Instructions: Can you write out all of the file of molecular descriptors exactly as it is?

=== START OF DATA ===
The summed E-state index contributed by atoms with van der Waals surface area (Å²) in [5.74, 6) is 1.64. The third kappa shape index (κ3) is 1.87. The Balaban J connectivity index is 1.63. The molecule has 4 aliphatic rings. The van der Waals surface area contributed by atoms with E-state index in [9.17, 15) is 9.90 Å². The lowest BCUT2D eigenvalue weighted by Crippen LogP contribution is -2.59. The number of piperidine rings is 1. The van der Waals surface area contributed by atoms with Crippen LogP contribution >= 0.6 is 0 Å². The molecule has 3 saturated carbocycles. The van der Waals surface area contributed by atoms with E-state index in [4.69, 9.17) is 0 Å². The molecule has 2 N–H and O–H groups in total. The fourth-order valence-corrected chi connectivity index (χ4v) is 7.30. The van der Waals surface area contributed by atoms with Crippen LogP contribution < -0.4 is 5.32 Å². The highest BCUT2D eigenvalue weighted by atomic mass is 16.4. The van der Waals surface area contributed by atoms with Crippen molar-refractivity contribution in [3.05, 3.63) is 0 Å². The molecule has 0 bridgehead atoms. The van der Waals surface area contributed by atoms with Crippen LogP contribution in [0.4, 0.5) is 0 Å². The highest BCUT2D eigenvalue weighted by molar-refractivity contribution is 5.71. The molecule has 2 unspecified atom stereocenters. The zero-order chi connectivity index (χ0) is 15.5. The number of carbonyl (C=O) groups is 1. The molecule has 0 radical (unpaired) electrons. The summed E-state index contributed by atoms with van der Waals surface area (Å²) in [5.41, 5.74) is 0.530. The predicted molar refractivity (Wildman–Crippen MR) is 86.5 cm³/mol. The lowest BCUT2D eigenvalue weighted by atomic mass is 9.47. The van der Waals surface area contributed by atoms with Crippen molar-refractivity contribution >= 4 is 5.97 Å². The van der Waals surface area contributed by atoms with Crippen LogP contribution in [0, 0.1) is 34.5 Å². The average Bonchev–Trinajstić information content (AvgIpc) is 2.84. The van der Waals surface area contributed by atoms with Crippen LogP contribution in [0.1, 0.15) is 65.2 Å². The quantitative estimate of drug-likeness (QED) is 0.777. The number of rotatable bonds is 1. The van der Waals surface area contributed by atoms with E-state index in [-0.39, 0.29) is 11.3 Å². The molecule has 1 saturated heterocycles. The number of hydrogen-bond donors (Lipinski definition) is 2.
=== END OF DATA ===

The summed E-state index contributed by atoms with van der Waals surface area (Å²) in [5.74, 6) is 1.64. The third kappa shape index (κ3) is 1.87. The Balaban J connectivity index is 1.63. The molecule has 4 aliphatic rings. The van der Waals surface area contributed by atoms with E-state index in [9.17, 15) is 9.90 Å². The lowest BCUT2D eigenvalue weighted by Crippen LogP contribution is -2.59. The number of piperidine rings is 1. The van der Waals surface area contributed by atoms with Crippen LogP contribution >= 0.6 is 0 Å². The molecule has 3 saturated carbocycles. The van der Waals surface area contributed by atoms with E-state index in [4.69, 9.17) is 0 Å². The molecule has 2 N–H and O–H groups in total. The fourth-order valence-corrected chi connectivity index (χ4v) is 7.30. The van der Waals surface area contributed by atoms with Crippen LogP contribution < -0.4 is 5.32 Å². The highest BCUT2D eigenvalue weighted by atomic mass is 16.4. The van der Waals surface area contributed by atoms with Crippen molar-refractivity contribution in [3.05, 3.63) is 0 Å². The molecule has 0 bridgehead atoms. The van der Waals surface area contributed by atoms with Crippen LogP contribution in [0.4, 0.5) is 0 Å². The highest BCUT2D eigenvalue weighted by molar-refractivity contribution is 5.71. The molecule has 2 unspecified atom stereocenters. The zero-order chi connectivity index (χ0) is 15.5. The number of carbonyl (C=O) groups is 1. The molecule has 0 radical (unpaired) electrons. The summed E-state index contributed by atoms with van der Waals surface area (Å²) in [5.41, 5.74) is 0.530. The predicted molar refractivity (Wildman–Crippen MR) is 86.5 cm³/mol. The lowest BCUT2D eigenvalue weighted by atomic mass is 9.47. The van der Waals surface area contributed by atoms with Crippen molar-refractivity contribution >= 4 is 5.97 Å². The van der Waals surface area contributed by atoms with Crippen LogP contribution in [0, 0.1) is 34.5 Å². The average Bonchev–Trinajstić information content (AvgIpc) is 2.84. The van der Waals surface area contributed by atoms with Crippen LogP contribution in [0.1, 0.15) is 65.2 Å². The quantitative estimate of drug-likeness (QED) is 0.777. The number of rotatable bonds is 1. The van der Waals surface area contributed by atoms with E-state index in [-0.39, 0.29) is 11.3 Å². The molecule has 1 saturated heterocycles. The number of hydrogen-bond donors (Lipinski definition) is 2.